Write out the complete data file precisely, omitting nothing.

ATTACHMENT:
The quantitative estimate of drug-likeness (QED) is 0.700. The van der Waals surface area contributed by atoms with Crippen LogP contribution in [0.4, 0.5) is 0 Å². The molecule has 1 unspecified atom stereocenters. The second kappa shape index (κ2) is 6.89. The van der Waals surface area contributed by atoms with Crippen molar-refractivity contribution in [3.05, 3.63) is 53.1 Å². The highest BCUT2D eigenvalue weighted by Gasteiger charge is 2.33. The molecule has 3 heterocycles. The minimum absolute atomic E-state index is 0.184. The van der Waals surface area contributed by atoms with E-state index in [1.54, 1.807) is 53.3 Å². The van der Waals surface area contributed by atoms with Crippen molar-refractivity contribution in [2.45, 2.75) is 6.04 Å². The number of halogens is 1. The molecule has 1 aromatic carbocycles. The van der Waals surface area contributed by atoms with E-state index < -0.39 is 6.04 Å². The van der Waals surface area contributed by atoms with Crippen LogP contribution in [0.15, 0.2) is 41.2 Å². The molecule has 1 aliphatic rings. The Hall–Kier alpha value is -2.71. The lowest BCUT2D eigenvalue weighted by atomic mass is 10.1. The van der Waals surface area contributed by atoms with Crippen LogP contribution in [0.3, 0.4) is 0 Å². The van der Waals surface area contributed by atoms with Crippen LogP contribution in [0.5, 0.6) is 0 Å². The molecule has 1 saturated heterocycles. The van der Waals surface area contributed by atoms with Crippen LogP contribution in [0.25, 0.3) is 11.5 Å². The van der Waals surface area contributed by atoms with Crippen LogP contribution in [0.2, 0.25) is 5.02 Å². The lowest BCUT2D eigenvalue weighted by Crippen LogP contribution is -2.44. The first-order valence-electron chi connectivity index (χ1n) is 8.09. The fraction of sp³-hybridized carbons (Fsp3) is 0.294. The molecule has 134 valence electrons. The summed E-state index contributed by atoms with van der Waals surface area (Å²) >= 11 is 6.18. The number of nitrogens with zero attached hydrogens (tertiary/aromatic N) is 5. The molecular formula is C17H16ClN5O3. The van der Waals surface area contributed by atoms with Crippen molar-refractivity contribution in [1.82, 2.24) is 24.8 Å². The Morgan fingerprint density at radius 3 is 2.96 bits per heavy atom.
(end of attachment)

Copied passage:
The quantitative estimate of drug-likeness (QED) is 0.700. The van der Waals surface area contributed by atoms with Crippen LogP contribution in [0.4, 0.5) is 0 Å². The molecule has 1 unspecified atom stereocenters. The second kappa shape index (κ2) is 6.89. The van der Waals surface area contributed by atoms with Crippen molar-refractivity contribution in [3.05, 3.63) is 53.1 Å². The highest BCUT2D eigenvalue weighted by Gasteiger charge is 2.33. The molecule has 3 heterocycles. The minimum absolute atomic E-state index is 0.184. The van der Waals surface area contributed by atoms with E-state index in [1.54, 1.807) is 53.3 Å². The van der Waals surface area contributed by atoms with Crippen molar-refractivity contribution in [2.45, 2.75) is 6.04 Å². The number of halogens is 1. The molecule has 1 aromatic carbocycles. The van der Waals surface area contributed by atoms with E-state index < -0.39 is 6.04 Å². The van der Waals surface area contributed by atoms with Crippen LogP contribution in [0.15, 0.2) is 41.2 Å². The molecule has 1 aliphatic rings. The Hall–Kier alpha value is -2.71. The lowest BCUT2D eigenvalue weighted by atomic mass is 10.1. The van der Waals surface area contributed by atoms with Crippen LogP contribution in [0.3, 0.4) is 0 Å². The van der Waals surface area contributed by atoms with Crippen LogP contribution in [0.5, 0.6) is 0 Å². The molecule has 1 saturated heterocycles. The van der Waals surface area contributed by atoms with Crippen LogP contribution in [0.25, 0.3) is 11.5 Å². The van der Waals surface area contributed by atoms with Crippen LogP contribution in [0.2, 0.25) is 5.02 Å². The lowest BCUT2D eigenvalue weighted by Crippen LogP contribution is -2.44. The first-order valence-electron chi connectivity index (χ1n) is 8.09. The fraction of sp³-hybridized carbons (Fsp3) is 0.294. The molecule has 134 valence electrons. The summed E-state index contributed by atoms with van der Waals surface area (Å²) >= 11 is 6.18. The number of nitrogens with zero attached hydrogens (tertiary/aromatic N) is 5. The molecular formula is C17H16ClN5O3. The van der Waals surface area contributed by atoms with Crippen molar-refractivity contribution in [1.82, 2.24) is 24.8 Å². The Morgan fingerprint density at radius 3 is 2.96 bits per heavy atom.